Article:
Exactly. Yeah. You can track that and begin to see if there’s a trend. Certainly with that individual

borrower and then with your portfolio as a whole.

Linda Keith:

It sounds like you need to have a strong tracking system in place that allows you to get that micro-level.

Tim Harrington:

You do. It’s developing a whole process. The frustrating thing about it is it’s a process you probably won’t need to pull out again for another seven or eight years till the next recession. A lot of folks did pull out these processes that they created in 2007-8. Put them away until 2020, and then pulled them out again. All the technology had changed by then. They had to recreate a lot of the databases. But if you can do it with technology, it’s fabulous. If you do it manually, it’s an absolute pain.

Linda Keith:

Now, I do know that some financial institutions were really liberal with restructuring offers, forbearance offers. I know one financial institution; they have a real strong credit culture, so they have that going for them. Basically, they just said to their clients early on, “If you have a COVID-19-related problem, we will allow forbearance for up to six months.” Pretty much no questions asked. All they had to do was ask for it and they got it.

What they did find, though, was a lot of individuals and businesses that asked for it, they did it early on, when they weren’t sure how hard of a hit they themselves were going to take. When they realized that they, their business, or they were going to be fine, they actually went right back to making payments within a month or two. They just took that as a time to assess.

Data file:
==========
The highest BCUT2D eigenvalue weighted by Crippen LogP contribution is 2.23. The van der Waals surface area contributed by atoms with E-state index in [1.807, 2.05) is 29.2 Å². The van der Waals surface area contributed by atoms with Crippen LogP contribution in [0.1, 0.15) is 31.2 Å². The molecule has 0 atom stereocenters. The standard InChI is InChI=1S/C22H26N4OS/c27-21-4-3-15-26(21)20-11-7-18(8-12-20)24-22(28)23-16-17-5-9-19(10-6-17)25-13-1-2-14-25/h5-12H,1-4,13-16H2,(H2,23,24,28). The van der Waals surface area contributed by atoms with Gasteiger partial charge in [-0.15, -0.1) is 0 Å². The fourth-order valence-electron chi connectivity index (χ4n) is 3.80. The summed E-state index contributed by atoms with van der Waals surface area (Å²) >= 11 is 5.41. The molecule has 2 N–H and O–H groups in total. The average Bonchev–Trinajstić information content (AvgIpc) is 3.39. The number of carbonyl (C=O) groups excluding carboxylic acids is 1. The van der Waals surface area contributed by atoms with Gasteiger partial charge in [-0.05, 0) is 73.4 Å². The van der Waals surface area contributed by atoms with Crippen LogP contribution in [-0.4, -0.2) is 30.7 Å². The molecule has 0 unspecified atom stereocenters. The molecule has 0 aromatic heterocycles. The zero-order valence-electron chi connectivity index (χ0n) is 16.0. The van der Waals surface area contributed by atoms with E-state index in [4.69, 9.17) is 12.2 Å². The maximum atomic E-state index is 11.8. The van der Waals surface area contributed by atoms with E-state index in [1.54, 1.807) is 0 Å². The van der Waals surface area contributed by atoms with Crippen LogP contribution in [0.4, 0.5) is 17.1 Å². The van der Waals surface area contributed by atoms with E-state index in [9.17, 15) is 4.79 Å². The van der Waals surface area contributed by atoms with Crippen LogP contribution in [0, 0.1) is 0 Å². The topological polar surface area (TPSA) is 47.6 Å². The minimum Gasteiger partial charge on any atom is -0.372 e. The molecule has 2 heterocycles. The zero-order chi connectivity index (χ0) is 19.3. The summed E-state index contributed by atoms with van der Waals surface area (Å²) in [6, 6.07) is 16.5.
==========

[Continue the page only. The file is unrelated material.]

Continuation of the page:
What is the impact of any restructures, or forbearance, and so forth, that have already been allowed that now is going to come back in as we emerge from the recession and we’re going to find out whether those folks are able to pick it right back up or not?

Tim Harrington:

Yeah. They ended up being just a skip-a-pay?

Linda Keith:

Yeah.

Tim Harrington:

Where it wasn’t really a financial difficulty forbearance? It probably never stopped acting normal.

Linda Keith:

Yeah. That’s right.

Tim Harrington:

The normal behavior that long will be predictable as normal behavior in the future. If it was a financial issue… I hadn’t even thought of that. I have clients who’ve actually given two months to pay for their

entire loan portfolio.

Linda Keith:

Yeah.

Tim Harrington:

The cut-the-interest income, it actually worked out to their benefit.

Linda Keith:

Right.

Tim Harrington:

But those are not a troubled debt restructuring or a modification due to financial difficulties. It would be interesting to go through, and dig through, and say, “This actually was modified.” “This was a financial issue.” “This was a pre-emptive concern that never panned out as being negative for the borrower.”